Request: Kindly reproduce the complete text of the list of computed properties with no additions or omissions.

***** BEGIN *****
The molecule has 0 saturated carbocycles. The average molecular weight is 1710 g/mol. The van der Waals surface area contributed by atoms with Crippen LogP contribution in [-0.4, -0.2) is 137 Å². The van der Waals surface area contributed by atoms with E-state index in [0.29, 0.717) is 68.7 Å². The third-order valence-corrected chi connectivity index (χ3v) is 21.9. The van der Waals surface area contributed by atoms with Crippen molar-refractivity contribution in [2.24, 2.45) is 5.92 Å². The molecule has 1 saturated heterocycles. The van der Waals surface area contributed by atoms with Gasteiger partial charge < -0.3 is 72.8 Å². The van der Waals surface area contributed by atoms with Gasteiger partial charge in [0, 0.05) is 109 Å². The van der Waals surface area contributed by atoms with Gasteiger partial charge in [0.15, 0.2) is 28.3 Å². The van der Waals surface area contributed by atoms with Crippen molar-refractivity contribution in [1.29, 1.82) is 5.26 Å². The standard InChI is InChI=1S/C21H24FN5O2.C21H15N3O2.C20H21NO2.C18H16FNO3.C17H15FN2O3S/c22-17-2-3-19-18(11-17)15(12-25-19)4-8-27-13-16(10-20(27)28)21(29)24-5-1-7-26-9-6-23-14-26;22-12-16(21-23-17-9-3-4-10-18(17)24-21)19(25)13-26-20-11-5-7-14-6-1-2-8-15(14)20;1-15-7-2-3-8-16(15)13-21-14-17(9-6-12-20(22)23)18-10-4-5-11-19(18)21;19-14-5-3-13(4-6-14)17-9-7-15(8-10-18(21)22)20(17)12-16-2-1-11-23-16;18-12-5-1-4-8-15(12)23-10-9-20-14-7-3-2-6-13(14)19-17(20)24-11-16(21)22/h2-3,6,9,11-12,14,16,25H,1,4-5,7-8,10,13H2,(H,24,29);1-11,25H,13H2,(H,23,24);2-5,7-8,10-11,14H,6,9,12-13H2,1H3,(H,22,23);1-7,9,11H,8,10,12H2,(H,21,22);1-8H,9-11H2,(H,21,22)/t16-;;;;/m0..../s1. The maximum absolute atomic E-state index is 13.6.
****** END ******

The molecule has 0 saturated carbocycles. The average molecular weight is 1710 g/mol. The van der Waals surface area contributed by atoms with Crippen LogP contribution in [-0.4, -0.2) is 137 Å². The van der Waals surface area contributed by atoms with E-state index in [0.29, 0.717) is 68.7 Å². The third-order valence-corrected chi connectivity index (χ3v) is 21.9. The van der Waals surface area contributed by atoms with Crippen molar-refractivity contribution in [2.24, 2.45) is 5.92 Å². The molecule has 1 saturated heterocycles. The van der Waals surface area contributed by atoms with Gasteiger partial charge < -0.3 is 72.8 Å². The van der Waals surface area contributed by atoms with Gasteiger partial charge in [0, 0.05) is 109 Å². The van der Waals surface area contributed by atoms with Gasteiger partial charge in [0.15, 0.2) is 28.3 Å². The van der Waals surface area contributed by atoms with Crippen molar-refractivity contribution in [1.29, 1.82) is 5.26 Å². The standard InChI is InChI=1S/C21H24FN5O2.C21H15N3O2.C20H21NO2.C18H16FNO3.C17H15FN2O3S/c22-17-2-3-19-18(11-17)15(12-25-19)4-8-27-13-16(10-20(27)28)21(29)24-5-1-7-26-9-6-23-14-26;22-12-16(21-23-17-9-3-4-10-18(17)24-21)19(25)13-26-20-11-5-7-14-6-1-2-8-15(14)20;1-15-7-2-3-8-16(15)13-21-14-17(9-6-12-20(22)23)18-10-4-5-11-19(18)21;19-14-5-3-13(4-6-14)17-9-7-15(8-10-18(21)22)20(17)12-16-2-1-11-23-16;18-12-5-1-4-8-15(12)23-10-9-20-14-7-3-2-6-13(14)19-17(20)24-11-16(21)22/h2-3,6,9,11-12,14,16,25H,1,4-5,7-8,10,13H2,(H,24,29);1-11,25H,13H2,(H,23,24);2-5,7-8,10-11,14H,6,9,12-13H2,1H3,(H,22,23);1-7,9,11H,8,10,12H2,(H,21,22);1-8H,9-11H2,(H,21,22)/t16-;;;;/m0..../s1. The maximum absolute atomic E-state index is 13.6.